Courtesy, CB I Hate Perfume

CB I Hate Perfume
93 Wythe Ave., Williamsburg, 718-384-6890
Similar to Le Labo, the curiously named CB I Hate Perfume produces unique scents by hand in small batches. The brand's founder, Christopher Brosius (formerly of fragrance brand Demeter), has said his inspiration for the line came from his time as a taxi driver. Women would get into his cab, having drenched themselves in offensively strong aromas, though he always thought "perfume should be elegant and alluring." So he set about fixing that problem. His line has included fragrances Burning Leaves, I Am A Dandelion and At The Beach, 1966. The playful contrarian has even done a celebrity fragrance, 2nd (Alan) Cumming. A tribute to actor Alan Cumming, the scent contains the following notes: bergamot, black pepper, scotch pine, malt whiskey, cigar, heather, Douglas fir, rubber, worn leather, Highland mud, burnt rubber, peat fire and white truffle. In a word: manly. (Watch the intentionally hilarious, semi-NSFW commercial for the original launch of the scent on YouTube.)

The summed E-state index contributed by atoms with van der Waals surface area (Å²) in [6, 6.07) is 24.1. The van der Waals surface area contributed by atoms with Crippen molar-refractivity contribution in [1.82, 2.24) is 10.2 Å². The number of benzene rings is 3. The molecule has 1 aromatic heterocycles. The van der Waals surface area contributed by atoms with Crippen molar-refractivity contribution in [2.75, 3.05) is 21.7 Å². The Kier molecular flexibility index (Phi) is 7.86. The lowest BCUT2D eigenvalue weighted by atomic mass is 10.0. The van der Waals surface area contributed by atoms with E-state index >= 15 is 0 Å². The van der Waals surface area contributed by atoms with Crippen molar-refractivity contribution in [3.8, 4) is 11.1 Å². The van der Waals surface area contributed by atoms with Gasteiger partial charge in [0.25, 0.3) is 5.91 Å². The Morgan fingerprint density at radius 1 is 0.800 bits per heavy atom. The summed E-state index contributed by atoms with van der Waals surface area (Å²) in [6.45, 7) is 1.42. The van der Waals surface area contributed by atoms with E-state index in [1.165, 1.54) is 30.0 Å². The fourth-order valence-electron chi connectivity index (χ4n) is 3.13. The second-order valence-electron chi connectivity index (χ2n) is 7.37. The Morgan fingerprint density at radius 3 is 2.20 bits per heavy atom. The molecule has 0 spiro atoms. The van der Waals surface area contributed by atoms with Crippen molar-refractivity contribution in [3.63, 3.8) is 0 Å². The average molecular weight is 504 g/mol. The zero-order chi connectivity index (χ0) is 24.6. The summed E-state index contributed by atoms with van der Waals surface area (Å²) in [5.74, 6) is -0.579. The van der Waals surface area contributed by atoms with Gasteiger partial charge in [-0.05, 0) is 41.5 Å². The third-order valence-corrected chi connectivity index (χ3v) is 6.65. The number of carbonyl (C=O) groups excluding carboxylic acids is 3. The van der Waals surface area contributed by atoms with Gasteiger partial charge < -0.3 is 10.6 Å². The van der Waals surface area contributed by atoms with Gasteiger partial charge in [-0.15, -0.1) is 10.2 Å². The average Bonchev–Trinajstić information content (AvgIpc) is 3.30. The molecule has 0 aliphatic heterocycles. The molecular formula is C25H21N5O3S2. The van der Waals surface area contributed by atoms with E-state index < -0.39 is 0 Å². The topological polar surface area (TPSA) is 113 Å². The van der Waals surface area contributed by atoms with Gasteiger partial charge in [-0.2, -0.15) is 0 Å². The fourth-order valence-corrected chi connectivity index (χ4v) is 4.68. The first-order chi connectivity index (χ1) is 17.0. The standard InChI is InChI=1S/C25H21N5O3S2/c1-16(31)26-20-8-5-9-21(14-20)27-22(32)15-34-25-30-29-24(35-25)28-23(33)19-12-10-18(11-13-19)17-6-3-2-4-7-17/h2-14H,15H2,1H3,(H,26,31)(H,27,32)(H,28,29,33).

Courtesy, Bond No. 9

Bond No. 9
9 Bond St., NoHo, 212-228-1732
This famed fragrance purveyor's flagship location is right in its name—9 Bond St. in Manhattan. The brand is known for its NYC–themed perfumes, including scents like Park Avenue, Riverside Drive and Central Park West. One recent addition is High Line, which, according to, smells of "wildflowers, green grasses…and urban renewal," with hints of Indian rhubarb, tulip and bur oak. In addition to the flagship location on Bond, there are three additional locations in the City: in the West Village (399 Bleecker St.), on the Upper East Side (897 Madison Ave.) and in the Meatpacking District (863 Washington St.).